ALBANY — With the first Republican debate in the governor’s race scheduled for Monday night on WCBS-TV, the roster of in-person candidates has shrunk by one, as Andrew Giuliani — proudly unvaccinated against the coronavirus — announced on Sunday that he will not be allowed to attend.
Mr. Giuliani, the son of the former New York City mayor Rudolph W. Giuliani, said on Sunday that he had been informed late last week that the station would not permit him in the studio unless he sent proof of his vaccination status — something he said he would not do and suggested might be unconstitutional.
“I chose very clearly that I was not going to get the shot,” said Mr. Giuliani, 36, in an impromptu news conference on Sunday outside CBS headquarters in Manhattan, saying he had “looked at the data” on the vaccination and decided against it.
As of Sunday, according to a New York Times database, 91 percent of New Yorkers of all ages have received at least one dose of a coronavirus vaccine, and 78 percent of residents are fully vaccinated.
Mr. Giuliani preceded his news conference by releasing a letter he sent to WCBS, the CBS network’s flagship affiliate, arguing that their policy was “arbitrary” and “serves to discriminate against a political candidate and their access to equal opportunity and religious liberty.”
In a statement, WCBS said that its broadcast center requires that visitors are vaccinated against the coronavirus, and that the policy — which dates to last year — was made “in consultation with health care experts, government officials and the many unions representing our employees.”
“Any candidate who doesn’t meet this requirement is encouraged to participate in Monday’s debate remotely,” the station said, adding it hoped the debate would “allow Republican candidates to share their views on matters of importance to the residents of New York State.”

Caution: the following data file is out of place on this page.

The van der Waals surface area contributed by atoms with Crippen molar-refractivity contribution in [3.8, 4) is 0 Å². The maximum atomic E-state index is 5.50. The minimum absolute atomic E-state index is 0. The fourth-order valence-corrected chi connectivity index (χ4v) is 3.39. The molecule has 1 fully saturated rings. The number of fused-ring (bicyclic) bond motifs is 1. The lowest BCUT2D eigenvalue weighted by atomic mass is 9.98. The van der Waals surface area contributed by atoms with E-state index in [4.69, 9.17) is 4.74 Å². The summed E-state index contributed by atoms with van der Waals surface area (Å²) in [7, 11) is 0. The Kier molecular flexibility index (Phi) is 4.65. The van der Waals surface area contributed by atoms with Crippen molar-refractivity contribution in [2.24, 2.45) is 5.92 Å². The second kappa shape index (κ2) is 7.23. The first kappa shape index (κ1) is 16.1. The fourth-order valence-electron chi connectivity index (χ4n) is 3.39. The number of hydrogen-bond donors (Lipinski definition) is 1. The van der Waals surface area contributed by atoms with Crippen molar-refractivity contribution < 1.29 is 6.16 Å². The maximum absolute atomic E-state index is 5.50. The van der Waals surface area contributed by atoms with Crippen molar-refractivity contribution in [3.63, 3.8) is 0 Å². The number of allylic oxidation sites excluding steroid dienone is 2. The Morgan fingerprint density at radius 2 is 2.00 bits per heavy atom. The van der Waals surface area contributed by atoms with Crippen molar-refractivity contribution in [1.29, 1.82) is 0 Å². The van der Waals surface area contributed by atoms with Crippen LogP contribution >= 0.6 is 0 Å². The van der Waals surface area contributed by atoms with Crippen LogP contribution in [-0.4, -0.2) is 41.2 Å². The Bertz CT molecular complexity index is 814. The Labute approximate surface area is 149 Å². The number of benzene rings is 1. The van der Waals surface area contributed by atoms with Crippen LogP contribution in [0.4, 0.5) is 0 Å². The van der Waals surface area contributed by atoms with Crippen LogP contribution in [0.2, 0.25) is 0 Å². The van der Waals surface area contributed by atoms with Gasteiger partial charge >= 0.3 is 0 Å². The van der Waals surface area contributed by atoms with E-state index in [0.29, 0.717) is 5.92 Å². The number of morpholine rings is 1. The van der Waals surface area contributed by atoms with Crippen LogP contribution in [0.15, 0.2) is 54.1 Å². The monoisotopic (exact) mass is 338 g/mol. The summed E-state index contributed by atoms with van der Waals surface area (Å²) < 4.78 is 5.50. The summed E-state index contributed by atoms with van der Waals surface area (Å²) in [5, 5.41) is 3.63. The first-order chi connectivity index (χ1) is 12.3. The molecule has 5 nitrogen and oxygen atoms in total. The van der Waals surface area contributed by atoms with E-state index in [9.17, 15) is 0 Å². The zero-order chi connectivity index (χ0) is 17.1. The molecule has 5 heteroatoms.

The debate is scheduled to feature other Republican candidates for governor, including Representative Lee M. Zeldin, the party’s anointed nominee; Rob Astorino, the former Westchester County executive; and Harry Wilson, a corporate turnaround expert.
At Sunday’s news conference, Mr. Giuliani said he had “natural immunity” to Covid-19, which has killed more than one million Americans, and that he had offered to take multiple tests to prove he was not infected, but that he had nonetheless been disinvited from the debate.
Instead, Mr. Giuliani said he would, in fact, participate virtually, a prospect that was almost immediately criticized by Mr. Zeldin, who tweeted that “the remote option is a nonstarter,” while adding “the reason to have him virtual is ridiculous.”
Mr. Astorino echoed this, saying that “all four candidates should be onstage,” and that “discriminatory and unscientific vaccine mandates” wouldn’t prevent transmission of the disease. (The vaccines have been proven to prevent most serious cases of the disease.)
Mr. Giuliani, who is making his first run for public office and has been regularly campaigning with his father, has argued that the candidates should debate almost every day before the June 28 primary, while also railing against mandates for emergency medical workers and others, something he reiterated on Sunday.
“I’m obviously seeing consequences in what I believe is my informed decision on this,” he said, adding that if elected, he will “throw all of these mandates in the dust bin of history.”